Petrofac scholarship helps open doors for budding software engineer

Petrofac-funded university scholarship has helped a recent graduate take the next step in his career journey.

Callum Knight, the fourth student to have been supported by Petrofac's Ian MacDonald Memorial Scholarship, recently graduated with first class honours and has already gained employment as a budding software engineer.

The scholarship was established in partnership with the University of Aberdeen in 1998 in memory of Ian MacDonald, a popular member of what was then our *Atlantic Power team. Supporting the next generation of engineers, the fund has been providing welcome financial support for scholars over the five-year period of their engineering or computing degree.

"The scholarship played a huge part in helping me get the grades, as having the financial support meant I didn’t have to find a part-time job"

Callum, who embarked on his degree as a second career, attributes much of his success to the opportunities afforded to him through the fund: “Having been out of education for five years whilst working as an electrician, I felt slightly out of my depth when I started university”. Maths knowledge rusty, and aware he was joining an intake of sharp 17 and 18-year-olds, Callum enrolled in an introductory maths module.

“It quickly helped me to get into the swing of things”, said the 28-year old.

“After that, I dedicated all my time into applying myself to do the best I possibly could. The scholarship played a huge part in helping me get the grades, as having the financial support meant I didn’t have to find a part-time job.”

The scholarship also provided Callum with the opportunity to travel abroad for study and work experience. “Throughout my time at university, I got to visit lots of amazing places. I spent a year studying at the Hong Kong University of Science and Technology, and also undertook an eight-week internship at a leading digital services consultancy firm in India. These experiences just wouldn’t have been possible for me as a full-time student without the support I received from Petrofac.”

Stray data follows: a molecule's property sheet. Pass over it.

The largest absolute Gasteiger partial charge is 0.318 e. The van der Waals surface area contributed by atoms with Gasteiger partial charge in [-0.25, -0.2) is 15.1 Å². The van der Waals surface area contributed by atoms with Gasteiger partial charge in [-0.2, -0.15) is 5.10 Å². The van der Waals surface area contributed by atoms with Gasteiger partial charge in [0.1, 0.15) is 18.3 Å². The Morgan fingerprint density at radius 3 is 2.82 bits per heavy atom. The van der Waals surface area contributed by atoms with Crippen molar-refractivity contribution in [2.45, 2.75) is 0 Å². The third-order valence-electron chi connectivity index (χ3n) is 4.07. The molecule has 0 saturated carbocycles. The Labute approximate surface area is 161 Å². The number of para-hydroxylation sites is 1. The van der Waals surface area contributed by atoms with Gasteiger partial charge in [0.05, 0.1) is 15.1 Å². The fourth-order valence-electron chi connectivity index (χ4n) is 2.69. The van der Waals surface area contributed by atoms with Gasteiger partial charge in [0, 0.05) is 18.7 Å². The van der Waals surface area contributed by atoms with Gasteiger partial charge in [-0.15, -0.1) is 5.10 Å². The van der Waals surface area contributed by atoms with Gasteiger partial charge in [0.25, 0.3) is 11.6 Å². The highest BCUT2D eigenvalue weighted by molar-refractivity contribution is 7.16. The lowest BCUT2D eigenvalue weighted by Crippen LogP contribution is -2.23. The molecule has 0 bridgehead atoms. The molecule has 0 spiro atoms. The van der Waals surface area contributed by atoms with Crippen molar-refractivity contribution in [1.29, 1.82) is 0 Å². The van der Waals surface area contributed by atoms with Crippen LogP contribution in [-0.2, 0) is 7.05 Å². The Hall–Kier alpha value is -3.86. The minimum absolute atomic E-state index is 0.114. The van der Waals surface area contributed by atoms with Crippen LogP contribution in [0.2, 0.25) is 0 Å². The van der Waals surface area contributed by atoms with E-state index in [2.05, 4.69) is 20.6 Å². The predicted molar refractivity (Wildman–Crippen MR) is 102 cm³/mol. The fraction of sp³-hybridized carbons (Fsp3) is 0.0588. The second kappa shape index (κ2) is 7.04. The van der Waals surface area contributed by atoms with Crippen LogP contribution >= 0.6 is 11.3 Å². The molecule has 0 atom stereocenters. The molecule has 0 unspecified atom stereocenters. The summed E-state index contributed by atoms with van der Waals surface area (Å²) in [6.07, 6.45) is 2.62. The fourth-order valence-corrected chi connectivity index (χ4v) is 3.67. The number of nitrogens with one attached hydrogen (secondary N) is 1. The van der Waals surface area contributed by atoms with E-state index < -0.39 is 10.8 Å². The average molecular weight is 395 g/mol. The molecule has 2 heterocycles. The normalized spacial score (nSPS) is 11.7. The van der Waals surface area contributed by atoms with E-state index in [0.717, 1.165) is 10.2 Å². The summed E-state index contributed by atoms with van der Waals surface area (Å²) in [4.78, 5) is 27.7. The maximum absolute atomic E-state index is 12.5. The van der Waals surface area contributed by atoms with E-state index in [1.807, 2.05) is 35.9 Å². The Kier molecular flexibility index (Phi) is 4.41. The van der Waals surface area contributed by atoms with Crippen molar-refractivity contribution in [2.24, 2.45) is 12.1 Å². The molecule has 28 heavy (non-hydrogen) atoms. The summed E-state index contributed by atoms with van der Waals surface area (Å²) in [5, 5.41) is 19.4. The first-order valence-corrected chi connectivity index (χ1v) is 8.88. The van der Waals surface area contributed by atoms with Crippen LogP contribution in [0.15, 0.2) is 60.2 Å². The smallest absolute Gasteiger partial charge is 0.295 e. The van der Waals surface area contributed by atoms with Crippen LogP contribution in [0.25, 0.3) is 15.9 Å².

Despite the uncertainty caused by the global coronavirus pandemic, Callum has been fortunate enough to receive numerous job offers since graduating in July. “I actually turned down a role as an Artificial Intelligence Engineer, which would’ve involved developing a fleet of self-driving cars. As exciting as this sounds, I wanted to do something broader in software development and digital technology,” he explains.

“I've joined a surveillance and defense technology company in Edinburgh. I’m really looking forward to helping establish and prove technologies that will inevitably help other sectors, like energy, continue to digitalise how they work. For example, the business I’m working for creates drone technologies, which have broad industrial applicability.”

Promoting and supporting improved access to STEM (science, technology, engineering and maths) education – and ultimately employment – is a key tenet of Petrofac’s social performance standard.

“The Ian MacDonald Memorial is currently taking applications for its fifth scholar”, explains Anna Douglas, Petrofac’s Head of Diversity and Inclusion. “As Callum’s story attests, it helps create grass roots opportunities for the next generation of engineers which is a really important when it comes to maintaining a pipeline of young engineering talent for our industry and others. These are the people who will design and build future energy solutions and the technologies we use to support and maintain infrastructure for our clients.

“Today our challenge extends to creating greater diversity within that talent pool, particularly when it comes to gender. We are exploring with the University ways of supporting industry to inspire a greater number of young females who embark on a career in engineering – watch this space.”

* Atlantic Power became Petrofac in 2002.